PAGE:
What To Expect From A Pancreas Transplant
A pancreas transplant is a surgical procedure to normalize an individual's blood glucose by removing diseased pancreatic tissue and replacing it with pancreatic tissue from a donor. A pancreas transplant is not a common surgical procedure and is only utilized in cases where other methods of treatment have been ineffective, and it is a last resort. Most pancreas transplants are performed on patients who have uncontrollable type 1 diabetes, but they also may be done on those with type 2 diabetes and some forms of cancer.
The donor pancreas tissue typically comes from an individual who is alive physically but has been declared brain-dead. The pancreatic tissue that is transplanted has to match certain criteria to ensure it is immunologically compatible with the recipient's body. Just like any other organ transplant, there is a risk the patient's body will reject the transplanted pancreatic tissue.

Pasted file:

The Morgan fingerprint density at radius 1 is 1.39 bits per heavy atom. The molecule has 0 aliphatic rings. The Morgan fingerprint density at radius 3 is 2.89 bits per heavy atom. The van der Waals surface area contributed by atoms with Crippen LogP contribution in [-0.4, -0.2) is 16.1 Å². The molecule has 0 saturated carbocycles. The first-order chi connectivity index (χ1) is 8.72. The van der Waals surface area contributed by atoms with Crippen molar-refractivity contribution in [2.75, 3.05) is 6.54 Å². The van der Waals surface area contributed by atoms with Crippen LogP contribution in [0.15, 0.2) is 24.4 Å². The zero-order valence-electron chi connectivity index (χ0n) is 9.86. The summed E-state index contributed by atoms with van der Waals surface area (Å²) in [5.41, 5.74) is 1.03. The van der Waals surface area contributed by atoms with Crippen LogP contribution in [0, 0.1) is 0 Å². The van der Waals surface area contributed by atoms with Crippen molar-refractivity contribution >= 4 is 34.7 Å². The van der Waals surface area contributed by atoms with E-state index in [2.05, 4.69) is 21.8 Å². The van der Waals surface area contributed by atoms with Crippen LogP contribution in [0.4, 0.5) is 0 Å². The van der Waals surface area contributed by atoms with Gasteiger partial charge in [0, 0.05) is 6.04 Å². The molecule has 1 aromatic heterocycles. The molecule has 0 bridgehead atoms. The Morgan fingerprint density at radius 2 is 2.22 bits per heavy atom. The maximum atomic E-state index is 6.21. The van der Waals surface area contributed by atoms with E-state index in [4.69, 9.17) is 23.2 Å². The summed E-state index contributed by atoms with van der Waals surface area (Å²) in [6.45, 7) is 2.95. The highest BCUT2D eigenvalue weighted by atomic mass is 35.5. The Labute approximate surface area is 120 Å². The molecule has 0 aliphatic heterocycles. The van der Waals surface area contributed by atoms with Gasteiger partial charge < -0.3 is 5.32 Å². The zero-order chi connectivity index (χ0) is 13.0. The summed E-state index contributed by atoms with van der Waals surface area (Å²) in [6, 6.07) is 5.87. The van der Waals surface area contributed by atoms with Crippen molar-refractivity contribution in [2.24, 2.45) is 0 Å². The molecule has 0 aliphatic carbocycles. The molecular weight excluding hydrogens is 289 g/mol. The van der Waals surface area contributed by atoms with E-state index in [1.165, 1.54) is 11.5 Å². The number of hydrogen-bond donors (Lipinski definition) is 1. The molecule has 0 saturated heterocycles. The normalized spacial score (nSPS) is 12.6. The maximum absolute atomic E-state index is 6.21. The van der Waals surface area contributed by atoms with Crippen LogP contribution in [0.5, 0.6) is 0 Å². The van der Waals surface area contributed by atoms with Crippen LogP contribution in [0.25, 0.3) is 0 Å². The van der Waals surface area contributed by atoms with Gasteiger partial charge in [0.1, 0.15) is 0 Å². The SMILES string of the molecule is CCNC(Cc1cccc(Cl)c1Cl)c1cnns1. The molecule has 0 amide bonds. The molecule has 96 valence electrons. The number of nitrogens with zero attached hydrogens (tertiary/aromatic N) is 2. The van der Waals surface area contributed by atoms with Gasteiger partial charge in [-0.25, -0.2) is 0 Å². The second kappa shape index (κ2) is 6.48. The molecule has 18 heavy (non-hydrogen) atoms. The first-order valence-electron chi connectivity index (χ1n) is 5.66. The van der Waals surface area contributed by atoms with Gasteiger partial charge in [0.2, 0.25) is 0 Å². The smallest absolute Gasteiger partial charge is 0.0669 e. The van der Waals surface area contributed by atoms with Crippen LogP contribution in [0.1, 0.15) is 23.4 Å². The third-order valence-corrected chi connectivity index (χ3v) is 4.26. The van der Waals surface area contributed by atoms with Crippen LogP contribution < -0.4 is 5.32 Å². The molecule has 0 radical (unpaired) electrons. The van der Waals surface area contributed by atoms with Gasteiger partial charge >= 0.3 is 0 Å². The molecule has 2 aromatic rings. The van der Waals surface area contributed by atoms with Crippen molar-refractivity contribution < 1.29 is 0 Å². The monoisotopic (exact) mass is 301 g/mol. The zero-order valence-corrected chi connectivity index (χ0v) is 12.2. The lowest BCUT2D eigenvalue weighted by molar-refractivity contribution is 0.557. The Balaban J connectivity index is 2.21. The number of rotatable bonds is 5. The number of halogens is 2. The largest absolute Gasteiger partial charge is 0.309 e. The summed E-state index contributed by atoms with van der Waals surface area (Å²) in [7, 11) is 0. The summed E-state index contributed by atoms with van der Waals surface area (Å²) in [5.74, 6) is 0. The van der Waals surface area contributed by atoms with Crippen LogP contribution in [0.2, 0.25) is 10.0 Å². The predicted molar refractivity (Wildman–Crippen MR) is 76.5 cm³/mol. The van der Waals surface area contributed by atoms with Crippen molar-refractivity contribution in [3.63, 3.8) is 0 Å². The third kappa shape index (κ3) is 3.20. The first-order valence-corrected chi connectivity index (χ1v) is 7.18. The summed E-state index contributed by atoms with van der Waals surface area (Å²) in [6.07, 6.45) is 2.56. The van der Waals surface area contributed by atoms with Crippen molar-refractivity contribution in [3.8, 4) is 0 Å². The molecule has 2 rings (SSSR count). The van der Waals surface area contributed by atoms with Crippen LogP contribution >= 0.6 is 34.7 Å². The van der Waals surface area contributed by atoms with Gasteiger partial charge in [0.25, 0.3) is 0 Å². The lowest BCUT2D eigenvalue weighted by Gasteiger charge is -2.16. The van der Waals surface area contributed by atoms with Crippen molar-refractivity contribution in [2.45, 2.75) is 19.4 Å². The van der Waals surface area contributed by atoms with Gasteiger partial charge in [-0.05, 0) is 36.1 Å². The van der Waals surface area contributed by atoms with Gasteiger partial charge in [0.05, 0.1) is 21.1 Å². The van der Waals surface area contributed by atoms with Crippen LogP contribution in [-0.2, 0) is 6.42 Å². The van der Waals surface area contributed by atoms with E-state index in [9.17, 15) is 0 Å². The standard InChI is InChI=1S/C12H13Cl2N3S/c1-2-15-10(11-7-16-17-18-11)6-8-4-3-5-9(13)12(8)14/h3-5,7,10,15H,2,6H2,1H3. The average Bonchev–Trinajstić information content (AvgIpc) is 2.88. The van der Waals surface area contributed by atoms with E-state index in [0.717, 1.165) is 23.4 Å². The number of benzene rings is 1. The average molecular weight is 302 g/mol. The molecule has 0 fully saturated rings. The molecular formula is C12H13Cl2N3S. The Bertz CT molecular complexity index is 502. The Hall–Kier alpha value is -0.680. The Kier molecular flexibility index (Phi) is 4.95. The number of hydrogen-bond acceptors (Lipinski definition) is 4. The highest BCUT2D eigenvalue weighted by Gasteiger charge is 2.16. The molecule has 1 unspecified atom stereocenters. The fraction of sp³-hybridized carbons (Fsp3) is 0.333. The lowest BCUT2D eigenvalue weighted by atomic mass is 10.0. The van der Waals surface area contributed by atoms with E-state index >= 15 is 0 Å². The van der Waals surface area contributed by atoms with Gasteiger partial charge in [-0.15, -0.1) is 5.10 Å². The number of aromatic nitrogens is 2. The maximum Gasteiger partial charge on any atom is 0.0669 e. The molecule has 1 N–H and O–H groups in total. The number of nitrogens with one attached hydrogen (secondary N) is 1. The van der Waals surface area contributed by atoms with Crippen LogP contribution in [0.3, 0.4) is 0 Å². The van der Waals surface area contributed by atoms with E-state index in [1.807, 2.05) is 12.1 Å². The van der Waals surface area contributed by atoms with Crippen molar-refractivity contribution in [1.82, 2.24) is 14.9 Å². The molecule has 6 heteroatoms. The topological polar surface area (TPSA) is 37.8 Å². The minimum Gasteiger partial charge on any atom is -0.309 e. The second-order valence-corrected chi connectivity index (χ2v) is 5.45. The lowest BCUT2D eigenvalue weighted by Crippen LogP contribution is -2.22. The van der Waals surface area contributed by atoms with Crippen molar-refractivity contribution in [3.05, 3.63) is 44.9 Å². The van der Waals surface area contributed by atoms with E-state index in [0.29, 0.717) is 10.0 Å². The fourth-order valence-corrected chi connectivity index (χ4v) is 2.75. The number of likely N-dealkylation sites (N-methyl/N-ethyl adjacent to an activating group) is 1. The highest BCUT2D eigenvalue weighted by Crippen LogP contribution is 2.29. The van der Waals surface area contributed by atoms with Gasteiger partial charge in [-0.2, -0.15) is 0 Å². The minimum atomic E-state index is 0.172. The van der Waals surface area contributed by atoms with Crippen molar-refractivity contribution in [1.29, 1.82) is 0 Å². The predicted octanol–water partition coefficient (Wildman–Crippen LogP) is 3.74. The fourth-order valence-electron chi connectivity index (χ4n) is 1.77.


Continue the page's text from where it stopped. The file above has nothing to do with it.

Why It's Done
A pancreatic transplant is a procedure performed to restore function to an individual's pancreas. In rare cases, pancreatic transplants are performed on patients who have had to have their entire pancreas and possibly other organs removed due to a malignancy. However, most individuals who are candidates for a pancreas transplant procedure have type 1 diabetes that has caused numerous complications that affect several other organs and organ systems in the body. These complications usually include kidney damage, eye problems, and nerve damage.
Individuals who have a pancreas transplant tend to have diabetes that cannot be controlled even with the most diligent attempts at medical treatment. Pancreas transplants are most common among diabetes patients who have developed atherosclerosis or heart disease as a result of their diabetes. A pancreas transplant makes it possible for a diabetes patient to be able to live without taking daily insulin injections. A transplanted pancreas also allows the patient to consume a normal diet and reduces their future risk of kidney, nerve, and cardiovascular damage.
Types Of Transplants